I don't understand how the title relates to the content. Some handwaving about the cost of "cheating" (or vs. the cost of something else that I'm going to assume is "not cheating") wrapped in a bit of libertarian science fiction?

If I can figure out who someone is who is spending cryptocurrency in a way I don't like, can't I just pay someone to make them transfer their bitcoins to me, or just kill them? If I have 1000x more bitcoins than they do to pay assassins and bodyguards, how could they resist me?

Can someone who is more in tune with this sort of theory explain it to me? Am I understanding anything here?


I dislike 'boxes,' but if I had to characterize myself I would suggest that I could be described as cryptoanarchist and voluntaryist in terms of my thought processes and philosophies which I appreciate helping to put into practice.

On the subject of "crypto-anarchy does not require anonymity," I would certainly state that it does not, but systems which emanate from a crypto-anarchistic perspective should preserve the choice or ability for people to make decisions about anonymity and identity generally, regardless of how you personally perceive of or define identity.

This is part of what is discussed in the ABIS protocol.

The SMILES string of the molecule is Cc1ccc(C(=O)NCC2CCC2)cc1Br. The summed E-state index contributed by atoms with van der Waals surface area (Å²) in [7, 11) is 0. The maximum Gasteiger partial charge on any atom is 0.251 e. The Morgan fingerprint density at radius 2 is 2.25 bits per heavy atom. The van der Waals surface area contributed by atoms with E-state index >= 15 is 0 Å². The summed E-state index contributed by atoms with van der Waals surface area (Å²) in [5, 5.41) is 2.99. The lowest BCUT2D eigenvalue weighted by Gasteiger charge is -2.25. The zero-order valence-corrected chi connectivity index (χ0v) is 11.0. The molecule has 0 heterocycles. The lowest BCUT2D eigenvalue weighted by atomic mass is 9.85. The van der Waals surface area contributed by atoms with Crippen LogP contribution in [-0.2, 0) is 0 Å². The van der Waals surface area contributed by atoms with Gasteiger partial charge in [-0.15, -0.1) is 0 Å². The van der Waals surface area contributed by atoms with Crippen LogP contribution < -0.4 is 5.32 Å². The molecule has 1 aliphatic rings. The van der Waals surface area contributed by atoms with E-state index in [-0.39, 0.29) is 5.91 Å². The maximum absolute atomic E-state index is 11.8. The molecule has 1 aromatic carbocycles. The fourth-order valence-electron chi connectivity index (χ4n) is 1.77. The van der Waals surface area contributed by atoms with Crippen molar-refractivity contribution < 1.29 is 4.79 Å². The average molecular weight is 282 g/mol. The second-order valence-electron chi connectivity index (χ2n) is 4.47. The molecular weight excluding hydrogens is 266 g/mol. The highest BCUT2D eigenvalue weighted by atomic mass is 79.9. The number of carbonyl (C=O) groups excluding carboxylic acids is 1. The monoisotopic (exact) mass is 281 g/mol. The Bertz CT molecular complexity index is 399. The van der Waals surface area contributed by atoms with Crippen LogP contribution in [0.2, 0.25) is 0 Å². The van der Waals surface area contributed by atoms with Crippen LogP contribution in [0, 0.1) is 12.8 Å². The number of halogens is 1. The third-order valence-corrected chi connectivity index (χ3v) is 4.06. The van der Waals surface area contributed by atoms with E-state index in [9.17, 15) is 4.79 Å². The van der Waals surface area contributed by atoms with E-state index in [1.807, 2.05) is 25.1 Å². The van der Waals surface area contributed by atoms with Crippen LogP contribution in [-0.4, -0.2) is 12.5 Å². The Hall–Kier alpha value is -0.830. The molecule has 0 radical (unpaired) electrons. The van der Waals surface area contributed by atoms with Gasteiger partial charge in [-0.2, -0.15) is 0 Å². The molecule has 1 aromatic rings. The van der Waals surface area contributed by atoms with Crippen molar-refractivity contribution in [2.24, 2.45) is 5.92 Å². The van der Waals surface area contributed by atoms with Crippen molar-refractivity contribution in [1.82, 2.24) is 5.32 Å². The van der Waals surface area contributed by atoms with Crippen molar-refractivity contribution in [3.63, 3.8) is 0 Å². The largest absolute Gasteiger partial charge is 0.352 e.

You can read the whole proposal here:



The type and amount of taxes which states will be able to collect may change, but the whole apparatus isn't going away any time soon. Taxes on real property and excise taxes on physical goods would still be pretty easy to collect even if something like bitcoin were used for nearly all commercial transactions.

Wow, this may take the cake for most hilariously absurd bitcoin article.

Let's see who laughs in 5 years. Do you have an economical counter argument?

I'm pretty sure you will reject "Bitcoin is just a fad" out of hand.

Before you throw too many numbers back at me, realize that billions of dollars were spent on Beanie Babies, even back before the last decade of US fiat erosion.

I keep hearing about these beanie babies as a comparison - is there a whitepaper describing how that revolutionary payment system worked?

Otherwise it would be really stupid to use it as comparison to Bitcoin.